Lives of Saints - Saint Pelagia of Tarsus Christianity - Books
If I speak with the languages of men and of angels, but don't have love, I have become sounding brass, or a clanging cymbal.                If I have the gift of prophecy, and know all mysteries and all knowledge; and if I have all faith, so as to remove mountains, but don't have love, I am nothing.                If I dole out all my goods to feed the poor, and if I give my body to be burned, but don't have love, it profits me nothing.                Love is patient and is kind; love doesn't envy. Love doesn't brag, is not proud,                doesn't behave itself inappropriately, doesn't seek its own way, is not provoked, takes no account of evil; 13:6 doesn't rejoice in unrighteousness, but rejoices with the truth;                bears all things, believes all things, hopes all things, endures all things.                Love never fails. But where there are prophecies, they will be done away with. Where there are various languages, they will cease. Where there is knowledge, it will be done away with.               
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Saint Pelagia of Tarsus
   

Born in the town of Tarsus of pagan but noble and wealthy parents, she heard about Christ and the salvation of the soul from Christians, became inflamed with love for the Savior and was a Christian in her soul. There was at that time a terrible persecution of Christians. It happened that the Emperor Diocletian himself stopped in Tarsus and that, during the time of his stay in the town, his son, the heir, fell deeply in love with Pelagia and wanted to make her his wife. Pelagia replied through her mother — a wicked woman — that she was already promised to her betrothed husband, Christ the Lord.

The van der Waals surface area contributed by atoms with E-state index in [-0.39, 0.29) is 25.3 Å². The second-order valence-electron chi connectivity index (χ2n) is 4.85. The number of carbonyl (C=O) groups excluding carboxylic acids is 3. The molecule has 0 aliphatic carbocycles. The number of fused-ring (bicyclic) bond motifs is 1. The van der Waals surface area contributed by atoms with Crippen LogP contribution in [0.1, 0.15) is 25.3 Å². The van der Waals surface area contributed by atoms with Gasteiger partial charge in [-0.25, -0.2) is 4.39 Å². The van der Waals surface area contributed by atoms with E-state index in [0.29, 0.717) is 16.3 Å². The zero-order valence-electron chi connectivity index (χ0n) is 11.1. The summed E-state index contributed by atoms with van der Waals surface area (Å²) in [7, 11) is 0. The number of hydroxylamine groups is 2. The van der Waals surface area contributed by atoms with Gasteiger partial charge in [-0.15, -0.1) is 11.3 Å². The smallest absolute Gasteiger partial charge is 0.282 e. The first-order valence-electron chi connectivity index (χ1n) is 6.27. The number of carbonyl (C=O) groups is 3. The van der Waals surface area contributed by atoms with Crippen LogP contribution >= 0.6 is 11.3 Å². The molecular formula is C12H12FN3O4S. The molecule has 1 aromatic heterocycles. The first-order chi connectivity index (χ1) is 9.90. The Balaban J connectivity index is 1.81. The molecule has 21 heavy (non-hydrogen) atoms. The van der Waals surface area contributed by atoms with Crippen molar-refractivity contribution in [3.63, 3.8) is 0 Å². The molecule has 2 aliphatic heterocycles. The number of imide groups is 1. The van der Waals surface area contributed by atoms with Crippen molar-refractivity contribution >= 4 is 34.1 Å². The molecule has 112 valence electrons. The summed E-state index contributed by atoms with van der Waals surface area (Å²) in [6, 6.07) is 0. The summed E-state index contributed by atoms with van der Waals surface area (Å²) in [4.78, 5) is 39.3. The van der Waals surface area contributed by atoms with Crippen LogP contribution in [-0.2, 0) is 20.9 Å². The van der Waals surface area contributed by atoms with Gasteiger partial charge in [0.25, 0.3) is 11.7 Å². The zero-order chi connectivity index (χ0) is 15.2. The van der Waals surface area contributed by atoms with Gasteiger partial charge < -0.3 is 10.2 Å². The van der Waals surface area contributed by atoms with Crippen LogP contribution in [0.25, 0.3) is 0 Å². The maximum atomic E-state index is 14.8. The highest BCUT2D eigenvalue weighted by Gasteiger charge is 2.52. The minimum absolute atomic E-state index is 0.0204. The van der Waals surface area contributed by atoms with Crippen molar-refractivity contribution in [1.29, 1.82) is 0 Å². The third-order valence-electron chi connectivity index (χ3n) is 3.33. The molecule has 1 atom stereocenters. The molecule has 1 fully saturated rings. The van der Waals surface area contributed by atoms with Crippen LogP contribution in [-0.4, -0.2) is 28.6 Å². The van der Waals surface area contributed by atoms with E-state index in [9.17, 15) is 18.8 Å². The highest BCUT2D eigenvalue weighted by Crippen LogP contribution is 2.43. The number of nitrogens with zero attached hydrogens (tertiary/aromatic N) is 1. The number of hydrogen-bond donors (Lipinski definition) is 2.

Fleeing from the foul heir and her wicked mother, Pelagia sought and found Bishop Linus, a man renowned for his holiness. He instructed her in the Faith and baptized her. Then Pelagia gave away her luxurious clothing and great wealth, returned home and confessed to her mother that she was already baptized. Hearing of this, the Emperor's son, losing all hope of getting this holy maiden as his wife, ran himself through with a sword and died. Then the wicked mother denounced her daughter to the Emperor and she was taken for trial. The Emperor marveled at the girl's beauty and, forgetting his son, burned with an impure passion for her. But when Pelagia remained unfaltering in her faith, the Emperor condemned her to be burned in a metal ox heated by fire. When they stripped the martyr, she signed herself with the sign of the Cross and, with prayers of thanksgiving to God on her lips, went into the ox, where, in the twinkling of an eye, she melted like wax. She suffered with honor in 287.

Bishop Linus hunted for the remains of her bones and buried them on a hill under a stone. In the time of the Emperor Constantine Copronymos (741-775), a beautiful church was built on that site in honor of this holy virgin and martyr Pelagia, who was sacrificed for Christ to reign eternally with Him.

Troparion Tone 3:
Thou didst abandon dark ignorance through knowledge of the Faith,/ O Pelagia, fair virgin of Christ./ Thou wast refreshed by His dew and didst finish thy contest by fire./ O glorious Martyr,/ entreat Christ our God to grant us His great mercy.

Kontakion Tone 2:
Abandoning thy mortal betrothed/ to be wedded to the Immortal,/ thou didst offer thy dowry of chastity and contest./ Wherefore, O Pelagia, we acclaim thee.

Source: http://www.fatheralexander.org

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